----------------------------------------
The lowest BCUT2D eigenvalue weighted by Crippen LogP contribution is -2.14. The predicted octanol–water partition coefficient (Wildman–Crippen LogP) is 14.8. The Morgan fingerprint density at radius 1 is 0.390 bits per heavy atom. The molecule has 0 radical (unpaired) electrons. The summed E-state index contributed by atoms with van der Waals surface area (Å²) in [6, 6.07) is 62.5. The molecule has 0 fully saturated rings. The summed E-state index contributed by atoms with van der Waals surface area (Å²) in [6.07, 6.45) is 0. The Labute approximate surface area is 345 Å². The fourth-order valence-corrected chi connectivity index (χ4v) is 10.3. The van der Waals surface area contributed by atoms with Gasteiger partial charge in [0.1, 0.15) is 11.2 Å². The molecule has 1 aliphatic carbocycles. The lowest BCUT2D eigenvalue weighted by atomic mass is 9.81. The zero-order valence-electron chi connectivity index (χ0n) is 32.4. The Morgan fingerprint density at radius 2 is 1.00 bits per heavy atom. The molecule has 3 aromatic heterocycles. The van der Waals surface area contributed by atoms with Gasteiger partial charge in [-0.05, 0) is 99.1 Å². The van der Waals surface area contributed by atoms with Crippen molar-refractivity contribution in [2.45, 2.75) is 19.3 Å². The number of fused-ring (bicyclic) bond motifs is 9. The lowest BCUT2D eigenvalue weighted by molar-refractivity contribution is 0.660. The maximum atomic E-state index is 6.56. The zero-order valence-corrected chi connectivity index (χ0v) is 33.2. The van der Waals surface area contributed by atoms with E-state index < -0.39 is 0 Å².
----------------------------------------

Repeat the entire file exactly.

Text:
The lowest BCUT2D eigenvalue weighted by Crippen LogP contribution is -2.14. The predicted octanol–water partition coefficient (Wildman–Crippen LogP) is 14.8. The Morgan fingerprint density at radius 1 is 0.390 bits per heavy atom. The molecule has 0 radical (unpaired) electrons. The summed E-state index contributed by atoms with van der Waals surface area (Å²) in [6, 6.07) is 62.5. The molecule has 0 fully saturated rings. The summed E-state index contributed by atoms with van der Waals surface area (Å²) in [6.07, 6.45) is 0. The Labute approximate surface area is 345 Å². The fourth-order valence-corrected chi connectivity index (χ4v) is 10.3. The van der Waals surface area contributed by atoms with Gasteiger partial charge in [0.1, 0.15) is 11.2 Å². The molecule has 1 aliphatic carbocycles. The lowest BCUT2D eigenvalue weighted by atomic mass is 9.81. The zero-order valence-electron chi connectivity index (χ0n) is 32.4. The Morgan fingerprint density at radius 2 is 1.00 bits per heavy atom. The molecule has 3 aromatic heterocycles. The van der Waals surface area contributed by atoms with Gasteiger partial charge in [-0.05, 0) is 99.1 Å². The van der Waals surface area contributed by atoms with Crippen molar-refractivity contribution in [2.45, 2.75) is 19.3 Å². The number of fused-ring (bicyclic) bond motifs is 9. The lowest BCUT2D eigenvalue weighted by molar-refractivity contribution is 0.660. The maximum atomic E-state index is 6.56. The zero-order valence-corrected chi connectivity index (χ0v) is 33.2. The van der Waals surface area contributed by atoms with E-state index < -0.39 is 0 Å².